Dušan Makavejev opened his 1971 satirical film W.R.: Mysteries of the Organism with documentary coverage of Reich and his development of orgone accumulators, combining this with other imagery and a fictional sub-plot in a collage mocking sexual and political authorities. Scenes include one of only "ten or fifteen orgone boxes left in the country" at that time.

Hawkwind

British space rockers Hawkwind released the track "Orgone Accumulator" as the first track on side three of the 1972 live album, Space Ritual.

I've got an Orgone Accumulator
And it makes me feel greater
I'll see you sometime later
When I'm through with my Accumulator

It's no social integrator
It's a one man isolator
It's a back brain stimulator
It's a cerebral vibrator

...But an Orgone Accumulator
Is a superman creator}}

Woody Allen

Woody Allen's 1973 comedy science fiction movie Sleeper features an orgasmatron—a cylinder big enough to hold one or two people, containing some future technology that rapidly induces orgasms. This is required as almost all people in the movie's universe are impotent or frigid, although males of Italian descent are considered the least impotent of all groups. It has been suggested that the orgasmatron was a parody of Reich's orgone accumulator.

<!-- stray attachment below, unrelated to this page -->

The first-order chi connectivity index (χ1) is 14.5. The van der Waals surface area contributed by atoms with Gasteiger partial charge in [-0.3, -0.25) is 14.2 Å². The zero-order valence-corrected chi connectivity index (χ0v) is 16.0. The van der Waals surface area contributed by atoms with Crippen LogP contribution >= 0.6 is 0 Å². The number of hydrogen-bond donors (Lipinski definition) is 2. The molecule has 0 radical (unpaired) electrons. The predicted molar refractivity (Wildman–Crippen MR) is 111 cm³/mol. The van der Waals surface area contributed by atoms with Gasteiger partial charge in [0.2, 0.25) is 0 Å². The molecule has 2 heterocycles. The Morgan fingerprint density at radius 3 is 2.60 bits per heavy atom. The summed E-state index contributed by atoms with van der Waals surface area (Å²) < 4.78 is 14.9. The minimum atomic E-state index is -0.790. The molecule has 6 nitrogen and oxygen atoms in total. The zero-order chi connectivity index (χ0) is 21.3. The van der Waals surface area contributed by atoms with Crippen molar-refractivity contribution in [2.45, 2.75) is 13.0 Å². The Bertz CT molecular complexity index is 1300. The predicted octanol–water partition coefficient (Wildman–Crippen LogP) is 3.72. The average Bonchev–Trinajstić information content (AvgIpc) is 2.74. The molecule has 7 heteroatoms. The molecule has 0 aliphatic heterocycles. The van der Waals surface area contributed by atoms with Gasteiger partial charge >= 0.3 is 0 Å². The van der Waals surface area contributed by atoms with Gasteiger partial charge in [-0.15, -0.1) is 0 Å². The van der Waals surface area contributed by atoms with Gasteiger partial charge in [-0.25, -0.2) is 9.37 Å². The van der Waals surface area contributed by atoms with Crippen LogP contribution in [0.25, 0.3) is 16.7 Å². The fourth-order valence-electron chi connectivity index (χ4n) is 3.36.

Kate Bush

The song "Cloudbusting" by British singer Kate Bush describes Reich's arrest and incarceration through the eyes of his son, Peter. The 1985 video, in which Donald Sutherland plays Wilhelm Reich during his research and subsequent arrest, features a Foucault pendulum as an alternative method of demonstrating the rotational motion of the earth to prove the heretical view that the Earth was not the centre of the Universe. The Foucault pendulum in this video simultaneously connects and contrasts the disgraced Wilhelm Reich to both of the respected Foucaults, the scientist, Jean Bernard Léon Foucault and the philosopher, Michel Foucault, who had died one year prior to the video in 1984.

Peter Brock

Peter Brock was one of Australia's best-known and most successful motor racing drivers. He publicly supported and fit all Holden Dealer Team specials with a device called the "Energy Polariser" which it was claimed improved the performance and handling of vehicles through "aligning the molecules" using orgone energy.


Devo

The new wave '80s band Devo claimed that their iconic energy dome design was used to recycle the wasted orgone energy that flows from a person's head. Devo cofounder Mark Mothersbaugh has said: